First Trust Bank to shut Cookstown and Magherafelt branches

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First Trust Bank customers in Mid Ulster will be impacted by its decision to close half its branches in Northern Ireland.

Cookstown branch is to shut on June 30 and business move to neighbouring Dungannon, while the Magherafelt branch will close on July 28 and business move around 30 miles to Ballymena.
Up to 130 jobs are expected to be lost with the closure of 15 of the bank's 30 branches.
First Trust says the "difficult decision" followed a reshaping and investment programme designed to ensure a sustainable future for the bank and its customers, addressing the considerable shift in customer behaviour and their changing needs.
"To support and minimise any inconvenience through the transition, the bank will write to impacted customers in advance to tell them how to use alternative branches, services and transact at the Post Office," said a spokesperson.
"Branch staff will be available to help and advise, and customers can also telephone our dedicated helpline 0345 600 3749 9am – 5pm with any specific queries.
General Secretary of the Financial Services Union, Larry Broderick, today described the scale of First Trust Bank (FTB) branch closures announced today as “a serious blow for staff, customers and the Northern Ireland economy.”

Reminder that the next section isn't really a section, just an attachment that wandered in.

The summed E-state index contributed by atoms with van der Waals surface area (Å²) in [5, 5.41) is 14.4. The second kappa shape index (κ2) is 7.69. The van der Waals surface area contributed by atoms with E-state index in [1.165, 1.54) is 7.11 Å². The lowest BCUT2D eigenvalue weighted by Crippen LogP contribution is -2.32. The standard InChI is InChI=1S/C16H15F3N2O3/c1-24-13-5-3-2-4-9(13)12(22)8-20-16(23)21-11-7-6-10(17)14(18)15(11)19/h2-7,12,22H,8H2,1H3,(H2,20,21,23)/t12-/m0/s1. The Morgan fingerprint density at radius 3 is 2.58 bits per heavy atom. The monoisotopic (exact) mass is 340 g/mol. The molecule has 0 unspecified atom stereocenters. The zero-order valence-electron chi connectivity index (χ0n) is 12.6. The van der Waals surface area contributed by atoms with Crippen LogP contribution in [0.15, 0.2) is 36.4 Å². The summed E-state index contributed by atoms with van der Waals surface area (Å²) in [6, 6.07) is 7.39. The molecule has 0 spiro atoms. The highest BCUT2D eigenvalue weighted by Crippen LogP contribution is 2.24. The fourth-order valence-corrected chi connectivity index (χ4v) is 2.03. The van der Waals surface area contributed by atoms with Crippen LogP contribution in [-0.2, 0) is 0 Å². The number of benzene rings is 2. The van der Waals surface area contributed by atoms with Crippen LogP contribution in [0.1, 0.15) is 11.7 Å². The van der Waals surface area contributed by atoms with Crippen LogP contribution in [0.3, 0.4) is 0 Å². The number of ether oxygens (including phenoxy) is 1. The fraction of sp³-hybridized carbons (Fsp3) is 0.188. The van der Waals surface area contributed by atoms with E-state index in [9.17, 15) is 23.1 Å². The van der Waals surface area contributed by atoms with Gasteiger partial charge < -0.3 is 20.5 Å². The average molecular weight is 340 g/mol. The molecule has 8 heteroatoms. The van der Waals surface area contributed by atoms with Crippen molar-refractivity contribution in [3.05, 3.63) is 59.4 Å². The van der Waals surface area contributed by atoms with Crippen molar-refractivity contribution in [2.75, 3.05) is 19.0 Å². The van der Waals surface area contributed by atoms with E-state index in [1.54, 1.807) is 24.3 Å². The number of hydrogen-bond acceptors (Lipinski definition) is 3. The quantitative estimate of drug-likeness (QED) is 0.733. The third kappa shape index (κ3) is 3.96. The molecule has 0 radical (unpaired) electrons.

According to Mr. Broderick, “while staff were aware of an ongoing restructuring plan at FTB the scale of closures announced today has come as a shock to staff. Great teams in bank branches, many who have served their community for many years, now face the prospect closure and relocation. It is a major blow.”
“The Financial Services Union has worked hard in recent years to manage change across the banking system. The recent pay and job security deal accepted by staff in AIB Group, which includes First Trust Bank, will ensure that there are no compulsory redundancies as a result of this announcement.
“While opposing the scale of the closures, the Financial Services Union, will work hard over the coming months to ensure that commitments made to staff are upheld and that staff can continue to contribute to the bank and the wider Northern Ireland economy. In particular, we will ensure that any staff departures will be on a voluntary basis. This is a position that the union has fought hard to achieve and is in place until 2019.”
Mr Broderick also called on stakeholders, including banks, politicians and local communities to support the proposals to deal with proposed branch closures issued last week by the union. These proposals would put a stay on any proposed closure until an independent expert had produced a report outlining how banking services would be provided in a community in the future.